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BMW 3-Series (E90 E92) Forum > E90 / E92 / E93 3-series Powertrain and Drivetrain Discussions > N57 / M57 Turbo Diesel Discussions - 335d > JBD vs DTUK CRD T Tuning Comparison Update



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      03-18-2014, 08:33 AM   #1
Chief Orman
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JBD vs DTUK CRD T Tuning Comparison Update

As one of those who wanted to tap the last 20% of performance from my 335d, I spent a hell of a lot time trying to figure out what tune I wanted to use. Moreover, since I own a 2010 335d CPO with an extended warranty so I felt like I needed to keep the car as stock as possible, e.g., no cold air intake, non-OEM rims and tires, etc. This consideration only became more important as more and more mechanical issues have emerged for 335d owners over the past 12 months.

Based on all my research I finally decided on buying both the JBD and the DTUK. To be honest it was impossible to get a clear view of which tune was superior in a head to head comparison from reading these boards. Ronin provided a great overview but seems to have gone mostly silent since his car had the meltdown. Worse almost all the board threads are now mostly full of the various carbon deposit emissions systems issues we are all having.

Back to the tuning boxes…both DTUK and BMS provid great sales and support. In fact, I have learned more about tuning boxes from Terry's (of BMS) posts than from any other place. Andrew at DTUK was also very helpful when I purchased my box. That said, DTUK provides little written detail on the four tuning maps in their box. This is annoying as hell. Yes, you can call Andrew day or night but the mapping schematic they provide is literally unreadable. Why? You'd think they were trying to protect a state secret or something given DTUK unwillingness to provide written descriptions of exactly what their maps do.

In any event, I ran both boxes back to back over several weeks. In fact, I pulled the acoustic engine cover so many times I had to buy a new one since the foam fell apart. I changed the boxes and as well as the individual settings on the boxes to try and discern the differences. Given the relative similarity of operation (i.e., more fueling) of both tunes it was really surprising how much difference there was in feel and performance between the two boxes. FWIW, I also developed a major attitude about the need to unscrew both boxes to be able to change the settings. In fact, on both tuning boxes I had to swap out the screws because they quickly became stripped. JBD and DTUK…make the damn box easier to adjust the settings!

JBD Overview
Simple, intuitive tuning box that a pet monkey could install. Two plugs connect it to the fuel rail. Power adjustment is made via turning a tiny dial inside the box from 60-100%. Other than the cheap casing and screws, it is really hard to say anything bad about the amazing simplicity of the JBD box. I got to the point where I could install the thing in less than 10 minutes. The box is small and easy to zip tie out of the way under the hood.

Like everybody else on this board, it is hard not to want to dial the box immediately to 100% after a few runs. On anything but 100% the performance increase, in my view, was just not enough to really transform the car. With the box turned to 100%, my car just pulled so much better at through the higher end of the rev range. The bizarre dead spot in the high end is just gone. The JBD has a sort of "on cam" pull at the high end for anyone who was born before 1970. Finally, the JBD, for whatever reason, worked seamlessly with the car's transmission, i.e., shift points and rev ranges did not get squirrely. More on this later.

DTUK Overview

Unlike the JBD, the DTUK CRD T connects to both fuel rail and turbo sensor to provide modestly more boost (JBD only changes fueling) if you choose map 1, 2, or 3. The DTUK has a multitude of different setting (28 in total, i.e., 4 maps X 7 different jumper voltage settings) that break down as follows:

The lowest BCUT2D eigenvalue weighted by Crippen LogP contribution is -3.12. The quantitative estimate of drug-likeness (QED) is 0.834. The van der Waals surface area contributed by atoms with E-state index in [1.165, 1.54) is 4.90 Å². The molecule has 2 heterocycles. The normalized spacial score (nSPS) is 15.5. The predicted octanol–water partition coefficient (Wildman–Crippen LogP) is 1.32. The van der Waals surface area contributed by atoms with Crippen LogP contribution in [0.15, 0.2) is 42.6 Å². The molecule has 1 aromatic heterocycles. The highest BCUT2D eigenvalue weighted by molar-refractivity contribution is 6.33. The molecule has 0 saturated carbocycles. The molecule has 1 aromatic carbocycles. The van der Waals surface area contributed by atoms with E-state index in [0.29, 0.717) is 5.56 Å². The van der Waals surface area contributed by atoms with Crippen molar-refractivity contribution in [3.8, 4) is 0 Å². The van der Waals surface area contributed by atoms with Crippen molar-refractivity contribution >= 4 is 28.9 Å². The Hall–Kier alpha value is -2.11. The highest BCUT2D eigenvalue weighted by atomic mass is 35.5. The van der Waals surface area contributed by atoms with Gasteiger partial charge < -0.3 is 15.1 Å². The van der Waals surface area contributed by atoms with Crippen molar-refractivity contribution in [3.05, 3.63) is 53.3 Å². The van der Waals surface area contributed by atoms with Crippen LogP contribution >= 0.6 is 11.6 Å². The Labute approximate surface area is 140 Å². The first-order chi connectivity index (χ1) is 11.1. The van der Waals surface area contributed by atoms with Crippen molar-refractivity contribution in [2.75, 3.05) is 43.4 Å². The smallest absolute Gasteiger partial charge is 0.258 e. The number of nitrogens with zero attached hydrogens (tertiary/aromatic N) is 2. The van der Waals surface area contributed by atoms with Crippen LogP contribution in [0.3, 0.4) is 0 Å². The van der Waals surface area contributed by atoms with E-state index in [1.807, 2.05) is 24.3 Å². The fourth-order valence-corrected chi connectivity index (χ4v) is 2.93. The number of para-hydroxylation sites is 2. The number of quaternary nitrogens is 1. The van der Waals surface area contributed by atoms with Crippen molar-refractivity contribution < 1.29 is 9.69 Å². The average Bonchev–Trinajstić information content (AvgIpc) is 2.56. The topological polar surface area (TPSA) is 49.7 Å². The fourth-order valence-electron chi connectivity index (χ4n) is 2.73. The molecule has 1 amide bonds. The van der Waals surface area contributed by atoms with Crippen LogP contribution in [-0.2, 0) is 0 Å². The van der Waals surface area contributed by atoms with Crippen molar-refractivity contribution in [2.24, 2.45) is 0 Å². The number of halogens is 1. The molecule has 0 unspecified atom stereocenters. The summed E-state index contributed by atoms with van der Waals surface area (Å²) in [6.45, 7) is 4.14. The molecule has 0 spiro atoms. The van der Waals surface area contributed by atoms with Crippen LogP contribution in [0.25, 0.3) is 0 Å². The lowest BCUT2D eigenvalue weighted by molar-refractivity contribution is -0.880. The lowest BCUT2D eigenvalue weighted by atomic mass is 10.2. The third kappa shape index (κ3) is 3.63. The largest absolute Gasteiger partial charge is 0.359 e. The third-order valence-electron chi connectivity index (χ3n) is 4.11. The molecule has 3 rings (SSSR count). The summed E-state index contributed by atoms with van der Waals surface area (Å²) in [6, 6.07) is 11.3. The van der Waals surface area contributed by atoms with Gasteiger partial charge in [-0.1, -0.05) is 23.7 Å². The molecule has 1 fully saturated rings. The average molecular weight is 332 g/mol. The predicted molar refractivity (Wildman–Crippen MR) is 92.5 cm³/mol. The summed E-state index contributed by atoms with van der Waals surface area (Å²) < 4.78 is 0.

4 major maps:

Map 1 = increased fueling and increased boost
Map 2 = increased fueling and even more turbo boost
Map 3 = even more fueling and increased boost
Map 4 = increased fueling only

Each map has seven different voltage power settings that you can change via jumpers that require you to have hands the size of an infant to change. These voltage power settings are available for each map as follows:

+30 +20 +10 0 -10 -20 -30

The DTUK box ships with the power jumper set at the zero position. You can then set the voltage up 3 setting or down three settings. I am not sure why anyone in the US (looking for speed not economy) would use one of the three down voltage settings but who knows. Those of us looking for more power can crank the voltage up in 3 increments +10 +20 +30.

As a practical matter the +30 setting is unusable. You'll throw a limp code immediately. For that matter, +20 is too temperamental. Push too hard before the engine warms up and the car you will always throw a code. (I never threw a code using the JBD box…a testament to BMS work on their tune.) Moreover, I would not trust driving at +20 in hot conditions >70 degrees. Bottom-line…I felt like it was too much on the knife's edge code wise to use +20.

So in my view the you really have only eight different truly usable settings on the DTUK, i.e., the four maps running at default zero or +10. For my money, and those of you who are looking for substantial performance gains, you are always going to want to run the four maps at +10. The car does not throw codes and you feel a significant increase in performance. With the four maps at +10 you have now reduced the box down to four very usable and very potent maps.

To cut to the chase, I liked map 2, disliked map1 and 3 and LOVED map 4. While experimenting with the various maps on the DTUK, as well as using the JBD, I really began to realize how much I hate the off the line/low end drivability of the stock 335d. The stock throttle response of the car just sucks in comparison to what the DTUK tune does to the car's day to day drivability. The other consideration beyond increased performance is how the transmission behaves and shifts. On balance I thought the JBD did a better job of integrating with the transmission. On some of the DTUK maps I felt like the transmission hunted and lagged. This was not a big deal but made me worry about the transmissions ability to integrate with a few of the DTUK maps.